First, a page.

After I finished the Lord of the Rings series for the first time as a child I remember putting the final book down and being filled with such a poignant sadness because it was over, yet it was a sadness that was only poignant because it was filled with so much hope. Frodo and the fellowship had won the day and it seemed like everything bad might just “come un-true,” but the pain they experienced on the journey left them all scarred in some way and in the end the only place they could turn for solace was in the Grey Havens, to the “far green country and to a swift sunrise.”
It was a complicated emotion for a young child to feel. In some way or another I’ve been chasing that feeling ever since. All my favorite pieces of art capture that sad hope. I take it as a sign that I am not at home in this world and as a promise that this journey that seems like lost wandering is truly a homecoming. I take it as my truest religious sense, which art helps me to awaken. Awake, I am able to look out at the world and see the tragedy of its bondage and long for it too to experience it’s promised awakening.
Finishing Harry Potter again recently I could not stop thinking about The Lord of the Rings. J. K. Rowling has created a story as powerful and original as Tolkien’s, awakening the same longings in me for justice and truth, and promising their inevitable fulfillment. It may seem “childish” to react so deeply to a children’s book, but, if so, it says more about the world of adults than it does of the world of children.
Each book in the Harry Potter series is a story in and of itself, but each of them contributes to the larger story going on in the whole series, which culminates in the seventh book. If you have not read it yet, let me say that the culmination does not disappoint. Rowling satisfactorily answers the questions she raises, and as you turn the last page of the book you find that you were being prepared for the moment from the very first page of the first book. It all holds together in the most wonderful way like few stories I have read.
Rowling has received much criticism for her books, much of it, I am sorry to say, coming from the Christian community. The stories concern magic and wizards and some have accused Rowling of writing the occult into her books. (Jerram Barrs addresses this concern and more in part one and two of his lectures: Harry Potter and the Triumph of Sacrifical Love. I recommend them.)
It is an important question, because it calls into question the moral value of reading these stories. The first answer one might give is to point out is that while these stories involve magic and wizardry the stories are also happening in a moral world. Evil is shown as being really evil, with disgusting consequences. Rowling makes you love the people you are supposed to love in a moral universe. Harry Potter and his friends are children any parent would want their kids to grow up and be like. They love each other dearly, and, while they are not perfect, the series is full of instances of the reconciliation, redemption, and forgiveness that true community draws out of us. The magic in the Harry Potter series is portrayed as being a tool like any other, neutral in itself. Its goodness or badness depends on the person who uses it.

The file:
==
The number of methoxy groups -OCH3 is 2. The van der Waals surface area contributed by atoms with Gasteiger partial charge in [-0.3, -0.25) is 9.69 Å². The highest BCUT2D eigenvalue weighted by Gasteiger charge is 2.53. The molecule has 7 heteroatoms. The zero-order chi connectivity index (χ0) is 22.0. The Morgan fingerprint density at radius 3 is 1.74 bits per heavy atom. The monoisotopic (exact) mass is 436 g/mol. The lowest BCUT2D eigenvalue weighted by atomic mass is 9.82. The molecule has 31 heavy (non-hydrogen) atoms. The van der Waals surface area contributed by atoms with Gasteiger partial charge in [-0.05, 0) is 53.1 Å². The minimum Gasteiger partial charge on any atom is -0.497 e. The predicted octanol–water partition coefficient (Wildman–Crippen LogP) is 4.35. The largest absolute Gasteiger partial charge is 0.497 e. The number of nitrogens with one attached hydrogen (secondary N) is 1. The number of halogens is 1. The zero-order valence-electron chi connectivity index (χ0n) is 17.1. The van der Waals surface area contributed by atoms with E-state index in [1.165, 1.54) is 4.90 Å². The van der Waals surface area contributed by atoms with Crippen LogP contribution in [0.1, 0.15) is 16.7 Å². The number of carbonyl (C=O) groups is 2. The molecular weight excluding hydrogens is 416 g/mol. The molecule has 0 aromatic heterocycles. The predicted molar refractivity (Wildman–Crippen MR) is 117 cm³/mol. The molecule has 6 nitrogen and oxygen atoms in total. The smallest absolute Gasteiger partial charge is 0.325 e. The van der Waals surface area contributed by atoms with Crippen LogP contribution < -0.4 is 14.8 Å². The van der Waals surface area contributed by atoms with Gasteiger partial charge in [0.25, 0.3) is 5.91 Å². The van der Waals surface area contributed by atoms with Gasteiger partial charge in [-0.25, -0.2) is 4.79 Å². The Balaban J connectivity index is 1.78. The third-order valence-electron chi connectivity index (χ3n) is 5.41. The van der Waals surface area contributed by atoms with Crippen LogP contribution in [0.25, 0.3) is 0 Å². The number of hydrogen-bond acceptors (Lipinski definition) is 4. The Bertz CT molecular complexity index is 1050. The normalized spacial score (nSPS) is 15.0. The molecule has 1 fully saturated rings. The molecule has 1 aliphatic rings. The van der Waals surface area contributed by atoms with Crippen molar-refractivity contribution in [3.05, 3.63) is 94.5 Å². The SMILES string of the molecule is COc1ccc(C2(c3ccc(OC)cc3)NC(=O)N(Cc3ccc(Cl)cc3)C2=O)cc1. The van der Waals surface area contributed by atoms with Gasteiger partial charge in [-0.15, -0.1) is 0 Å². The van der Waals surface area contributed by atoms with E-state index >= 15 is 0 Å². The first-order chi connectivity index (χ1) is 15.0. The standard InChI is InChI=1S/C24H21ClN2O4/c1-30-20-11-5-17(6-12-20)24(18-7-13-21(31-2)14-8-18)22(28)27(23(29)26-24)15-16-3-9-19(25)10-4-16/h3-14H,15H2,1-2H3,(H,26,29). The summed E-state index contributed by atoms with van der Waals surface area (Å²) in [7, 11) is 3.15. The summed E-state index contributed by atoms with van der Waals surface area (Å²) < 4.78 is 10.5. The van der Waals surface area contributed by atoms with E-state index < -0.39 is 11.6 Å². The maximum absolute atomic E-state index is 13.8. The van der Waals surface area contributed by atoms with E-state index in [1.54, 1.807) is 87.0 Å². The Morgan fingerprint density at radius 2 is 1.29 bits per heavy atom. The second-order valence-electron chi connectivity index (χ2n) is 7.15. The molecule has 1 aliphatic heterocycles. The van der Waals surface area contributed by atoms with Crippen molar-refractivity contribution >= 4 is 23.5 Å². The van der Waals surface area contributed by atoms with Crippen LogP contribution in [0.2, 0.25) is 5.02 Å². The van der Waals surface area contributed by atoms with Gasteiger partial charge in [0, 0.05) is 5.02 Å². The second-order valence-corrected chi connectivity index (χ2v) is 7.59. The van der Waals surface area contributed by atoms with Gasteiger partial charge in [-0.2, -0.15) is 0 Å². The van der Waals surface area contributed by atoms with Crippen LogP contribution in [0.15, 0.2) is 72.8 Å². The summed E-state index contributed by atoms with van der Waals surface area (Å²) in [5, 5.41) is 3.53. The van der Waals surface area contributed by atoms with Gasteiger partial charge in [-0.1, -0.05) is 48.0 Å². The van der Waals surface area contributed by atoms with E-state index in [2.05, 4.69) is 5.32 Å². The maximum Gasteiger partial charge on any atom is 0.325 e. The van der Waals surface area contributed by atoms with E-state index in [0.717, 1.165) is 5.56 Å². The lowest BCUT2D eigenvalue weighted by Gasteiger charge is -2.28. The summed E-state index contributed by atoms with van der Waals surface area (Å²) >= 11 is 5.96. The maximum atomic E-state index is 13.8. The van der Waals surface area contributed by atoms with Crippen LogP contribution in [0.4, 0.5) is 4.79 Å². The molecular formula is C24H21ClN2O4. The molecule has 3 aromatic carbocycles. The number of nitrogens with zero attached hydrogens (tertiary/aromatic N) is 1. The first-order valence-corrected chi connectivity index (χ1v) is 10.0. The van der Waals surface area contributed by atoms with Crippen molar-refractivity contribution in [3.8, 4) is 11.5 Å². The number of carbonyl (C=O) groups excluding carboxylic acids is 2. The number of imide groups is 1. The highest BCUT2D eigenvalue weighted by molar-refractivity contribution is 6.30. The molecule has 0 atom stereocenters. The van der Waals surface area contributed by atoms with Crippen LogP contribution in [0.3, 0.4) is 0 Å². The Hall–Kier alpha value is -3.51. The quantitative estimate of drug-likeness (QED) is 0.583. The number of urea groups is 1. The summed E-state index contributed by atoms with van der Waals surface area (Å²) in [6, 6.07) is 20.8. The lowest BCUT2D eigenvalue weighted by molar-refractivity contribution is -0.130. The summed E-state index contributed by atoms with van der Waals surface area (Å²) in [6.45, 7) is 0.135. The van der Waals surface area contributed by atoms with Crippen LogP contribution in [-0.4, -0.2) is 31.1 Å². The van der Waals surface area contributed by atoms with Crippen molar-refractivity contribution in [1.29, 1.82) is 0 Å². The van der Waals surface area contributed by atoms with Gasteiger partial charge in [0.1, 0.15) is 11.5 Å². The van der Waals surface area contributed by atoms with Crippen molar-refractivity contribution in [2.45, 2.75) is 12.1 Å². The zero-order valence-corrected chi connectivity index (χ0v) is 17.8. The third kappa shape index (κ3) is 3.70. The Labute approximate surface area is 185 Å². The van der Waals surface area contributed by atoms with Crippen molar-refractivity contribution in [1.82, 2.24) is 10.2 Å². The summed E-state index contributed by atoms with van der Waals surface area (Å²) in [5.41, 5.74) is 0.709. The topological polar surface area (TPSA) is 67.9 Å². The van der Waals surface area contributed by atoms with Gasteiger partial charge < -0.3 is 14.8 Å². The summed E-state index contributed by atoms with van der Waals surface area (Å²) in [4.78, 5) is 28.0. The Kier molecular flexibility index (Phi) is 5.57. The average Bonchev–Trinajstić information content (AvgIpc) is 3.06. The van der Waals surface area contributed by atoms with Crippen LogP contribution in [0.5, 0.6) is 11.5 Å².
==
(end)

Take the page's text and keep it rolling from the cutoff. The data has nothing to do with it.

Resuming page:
There is so much to be said about the parallels the themes of the books have with the Christian worldview. They show that evil falls back on itself and bears its own judgment within it. Rowling has written a complex understanding of idolatry into her stories. In the seventh book, Harry comes across a verse of the Bible scrawled into a tombstone which puts voice to one of the books themes. The verse says, “Where your treasure is, there your heart will be also.” The verse is like a key to understanding each characters motivations, just as it is in life. The series mirrors the Biblical worldview in that it plays out in a world that has gone terribly wrong, and the drama is the work of putting it to rights again. There is a climax and good wins, however, there are also echoes of a deeper hope beyond death, as another Bible verse on a tombstone suggests, “the last enemy to be destroyed is death.”
Finally, you cannot talk about the parallels between Harry Potter and the Biblical worldview without talking about what the books say about the triumph of sacrificial love. In each book Harry sacrifices himself to stop evil from happening to his friends. In this he is a true hero, and, at the end of the series, we find that this is exactly why he is able to overcome. He has as deeper magic than all Voldemort’s might, which Voldemort does not know about. It is the magic of love, and the series portrays the truth of Christ’s words when he said, “greater love has no one than this, that he lay down his life for his friends.”
I am reminded of what another great english writer, C. S. Lewis, said to a young boy who was worried that he loved Aslan, Lewis’s mythical lion in the Narnia series, more than he loved Jesus. Lewis told the boy that his love for Aslan was the same thing as his love for Jesus, that Aslan could help him love Jesus better. The Harry Potter series makes me love Jesus more and draws me to worship God because of his gifts to writers like Rowling and for seeing the Great Drama played out in miniature on the page.
I recommend the books to you and to your children. I will certainly read them to mine.